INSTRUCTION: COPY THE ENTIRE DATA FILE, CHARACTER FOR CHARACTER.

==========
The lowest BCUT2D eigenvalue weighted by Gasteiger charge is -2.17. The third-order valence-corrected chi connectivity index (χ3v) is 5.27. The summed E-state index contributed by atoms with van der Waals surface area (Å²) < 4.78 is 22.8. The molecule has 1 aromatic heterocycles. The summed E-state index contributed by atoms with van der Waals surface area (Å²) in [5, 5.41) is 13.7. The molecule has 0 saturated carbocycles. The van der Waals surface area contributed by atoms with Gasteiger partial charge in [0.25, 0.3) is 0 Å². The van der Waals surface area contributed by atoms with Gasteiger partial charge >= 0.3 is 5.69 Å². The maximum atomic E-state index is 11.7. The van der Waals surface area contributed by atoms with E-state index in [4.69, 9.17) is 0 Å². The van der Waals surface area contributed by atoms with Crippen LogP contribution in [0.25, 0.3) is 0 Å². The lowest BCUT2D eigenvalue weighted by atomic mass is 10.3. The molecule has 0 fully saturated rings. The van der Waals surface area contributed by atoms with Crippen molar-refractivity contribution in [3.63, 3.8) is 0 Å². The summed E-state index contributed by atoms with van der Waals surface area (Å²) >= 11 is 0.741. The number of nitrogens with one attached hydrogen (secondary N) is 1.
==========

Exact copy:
The lowest BCUT2D eigenvalue weighted by Gasteiger charge is -2.17. The third-order valence-corrected chi connectivity index (χ3v) is 5.27. The summed E-state index contributed by atoms with van der Waals surface area (Å²) < 4.78 is 22.8. The molecule has 1 aromatic heterocycles. The summed E-state index contributed by atoms with van der Waals surface area (Å²) in [5, 5.41) is 13.7. The molecule has 0 saturated carbocycles. The van der Waals surface area contributed by atoms with Gasteiger partial charge in [0.25, 0.3) is 0 Å². The van der Waals surface area contributed by atoms with Gasteiger partial charge >= 0.3 is 5.69 Å². The maximum atomic E-state index is 11.7. The van der Waals surface area contributed by atoms with E-state index in [4.69, 9.17) is 0 Å². The van der Waals surface area contributed by atoms with Crippen LogP contribution in [0.25, 0.3) is 0 Å². The lowest BCUT2D eigenvalue weighted by atomic mass is 10.3. The molecule has 0 fully saturated rings. The van der Waals surface area contributed by atoms with Crippen molar-refractivity contribution in [3.63, 3.8) is 0 Å². The summed E-state index contributed by atoms with van der Waals surface area (Å²) >= 11 is 0.741. The number of nitrogens with one attached hydrogen (secondary N) is 1.